Benefit of the policy
Banfield v Leeds Building Society
 EWCA Civ 1369
Can the borrower take the benefit of a mortgage indemnity policy? Can a cross-claim for damages discharge the mortgage debt? No to each.
In 1984 borrowers (B) obtained an offer of mortgage from lender (L) for £30,000 repayable over 25 years. The offer required an endowment policy with Abbey Life to be assigned to L as further security and was also subject to two mortgage indemnity guarantee policies – one with Sun alliance, and the other also with Abbey Life “that in the event of L exercising its powers of sale and there being a deficiency, Abbey Life will pay to L an additional surrender value of the endowment policy charged to L”.
Arrears accrued from 1990 onwards, and in total L brought five sets of mortgage possession proceedings, the first four of which were adjourned following payment by B. However, in the fifth action, B raised a number of issues concerning the validity of the security and the conduct of the account including the conversion of the account from interest-only to repayment, and problems with the surrender of the life policies.
When the trial judge disposed of the various points, B put forward proposals for clearing the arrears and alleged that there were no arrears because L was able to take advantage of the mortgage indemnity guarantees. The judge decided that the Abbey Life guarantee had been taken for the benefit of L and that it was not required to account to B (citing Bristol & West Building Society v May, May & Merrimans  1 WLR 336 at 346-7). B appealed on this and other points.
In giving limited permission to appeal, Chadwick LJ said that it was not clear why no claim had been made by L under the Abbey Life guarantee and that it was possible that had a claim been made the amount received may have been sufficient to eliminate the arrears.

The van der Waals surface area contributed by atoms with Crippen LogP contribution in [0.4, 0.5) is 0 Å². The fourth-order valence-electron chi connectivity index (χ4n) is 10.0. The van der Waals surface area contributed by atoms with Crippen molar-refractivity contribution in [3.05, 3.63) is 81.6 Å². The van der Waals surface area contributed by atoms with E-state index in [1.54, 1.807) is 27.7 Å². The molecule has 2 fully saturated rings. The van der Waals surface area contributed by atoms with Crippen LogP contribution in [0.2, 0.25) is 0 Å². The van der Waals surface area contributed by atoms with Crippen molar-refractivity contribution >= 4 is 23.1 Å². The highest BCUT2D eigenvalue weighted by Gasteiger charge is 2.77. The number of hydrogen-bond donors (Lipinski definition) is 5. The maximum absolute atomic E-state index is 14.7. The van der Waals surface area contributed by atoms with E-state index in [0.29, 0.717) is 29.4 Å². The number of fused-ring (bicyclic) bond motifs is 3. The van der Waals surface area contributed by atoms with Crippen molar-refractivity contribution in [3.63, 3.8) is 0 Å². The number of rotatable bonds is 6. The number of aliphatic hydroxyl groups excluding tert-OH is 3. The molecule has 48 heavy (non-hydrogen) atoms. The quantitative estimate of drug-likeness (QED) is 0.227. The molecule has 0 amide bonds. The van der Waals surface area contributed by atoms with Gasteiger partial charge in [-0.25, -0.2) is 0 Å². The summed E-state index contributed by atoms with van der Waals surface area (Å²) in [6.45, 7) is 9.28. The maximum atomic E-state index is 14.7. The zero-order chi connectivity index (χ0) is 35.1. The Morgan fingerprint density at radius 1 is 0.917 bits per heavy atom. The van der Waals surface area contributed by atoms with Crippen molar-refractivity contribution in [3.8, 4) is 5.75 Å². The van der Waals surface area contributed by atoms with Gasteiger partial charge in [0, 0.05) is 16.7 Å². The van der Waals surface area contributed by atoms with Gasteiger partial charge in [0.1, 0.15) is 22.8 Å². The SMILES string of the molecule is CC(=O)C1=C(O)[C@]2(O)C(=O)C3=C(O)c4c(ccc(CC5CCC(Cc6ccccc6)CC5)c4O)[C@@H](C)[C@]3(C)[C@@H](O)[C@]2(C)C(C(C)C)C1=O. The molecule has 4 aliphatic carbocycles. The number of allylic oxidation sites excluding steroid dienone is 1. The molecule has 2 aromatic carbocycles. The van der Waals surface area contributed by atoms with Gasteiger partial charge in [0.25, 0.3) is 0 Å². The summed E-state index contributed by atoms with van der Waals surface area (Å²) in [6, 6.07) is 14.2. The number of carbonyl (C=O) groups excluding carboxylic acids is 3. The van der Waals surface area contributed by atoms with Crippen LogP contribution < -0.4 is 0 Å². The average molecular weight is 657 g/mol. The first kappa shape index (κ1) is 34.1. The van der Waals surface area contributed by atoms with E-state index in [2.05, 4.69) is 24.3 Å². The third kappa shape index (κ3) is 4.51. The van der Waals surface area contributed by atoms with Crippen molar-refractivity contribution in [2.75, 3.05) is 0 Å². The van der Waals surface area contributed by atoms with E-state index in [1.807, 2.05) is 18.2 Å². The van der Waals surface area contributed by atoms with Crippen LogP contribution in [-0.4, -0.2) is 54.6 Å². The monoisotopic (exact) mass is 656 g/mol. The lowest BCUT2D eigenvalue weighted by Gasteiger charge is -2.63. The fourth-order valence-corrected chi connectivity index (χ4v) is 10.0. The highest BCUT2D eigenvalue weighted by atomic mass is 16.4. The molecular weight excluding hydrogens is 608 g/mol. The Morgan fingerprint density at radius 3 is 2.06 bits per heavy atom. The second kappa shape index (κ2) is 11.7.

B’s argument was that the premium paid to L for the mortgage guarantees gives rise to a right in B to claim under the guarantees through L.
The judge was right to apply the principle that a person who has the benefit of a mortgage guarantee is not liable to account.
In Woolwich Building Society v Brown  CLC 625, Waller J had held that a mortgage indemnity policy was not a contract of guarantee but an insurance contract. The mortgagor’s debt was not discharged by the payment from the insurance company to the society, and the mortgagor was not entitled to credit for any sum paid or payable by the insurers. The result was not affected by the fact that the mortgagor had to pay the premium.
Commenting on Bristol & West Building Society v May, May & Merrimans in which Chadwick J said that he did not think it was helpful to attempt to categorise the arrangement as a ‘guarantee’, an ‘indemnity’ or ‘insurance’, it was held that if the contract is one of guarantee the right of the guarantor against the borrower is a right of indemnity. If it is a contract of insurance, then the right of the insurer would be based on its right of subrogation. But in either case the borrower cannot be heard to say, as against the lender, that the debt is reduced by the guarantor/insurer’s payment under the mortgage guarantee.
This case possibly would not have got this far had it not been for Chadwick LJ’s concern about what L was actually doing with the policy. His, and the borrowers’ concerns are understandable. In the absence of interesting points of insurance/subrogation law, what actually is the point of having a policy? Lenders can and should do much more to explain the workings of MIGs when they sell the mortgage product.
The Court of Appeal also revisited the issue as to whether a cross-claim for damages might discharge the mortgage debt, and said this:
“Even if [B] had an unliquidated cross-claim against [L] for failure to surrender the policy, it would not discharge the mortgage debt: Samuel Keller (Holdings) Ltd v Martins Bank Ltd  1 WLR 43, 51. This has been said to apply even if the cross-claim is liquidated and admitted: Mobil Oil v Rawlinson (1981) 43 P & CR 221, 226. But whether the result is the same for equitable set-off in the case of a liquidated or quantified sum has been left open: National Westminster Bank v Skelton  1 WLR 72, 78; Ashley Guarantee Plc v Zacaria  1 WLR 62, 66”.Finally, a word of warning to litigants in person and vexatious litigants! Bearing in mind that this was the fifth mortgage possession action to come before the court, and that on this occasion, the trial judge had to deal with a “vast number of points”, all of which were dismissed, at great additional cost, Lawrence Collins LJ had this to say:
“Had Mr & Mrs Banfield devoted as much effort to keeping up the mortgage payments, as they have devoted to this litigation, they would not be in the position they are”.
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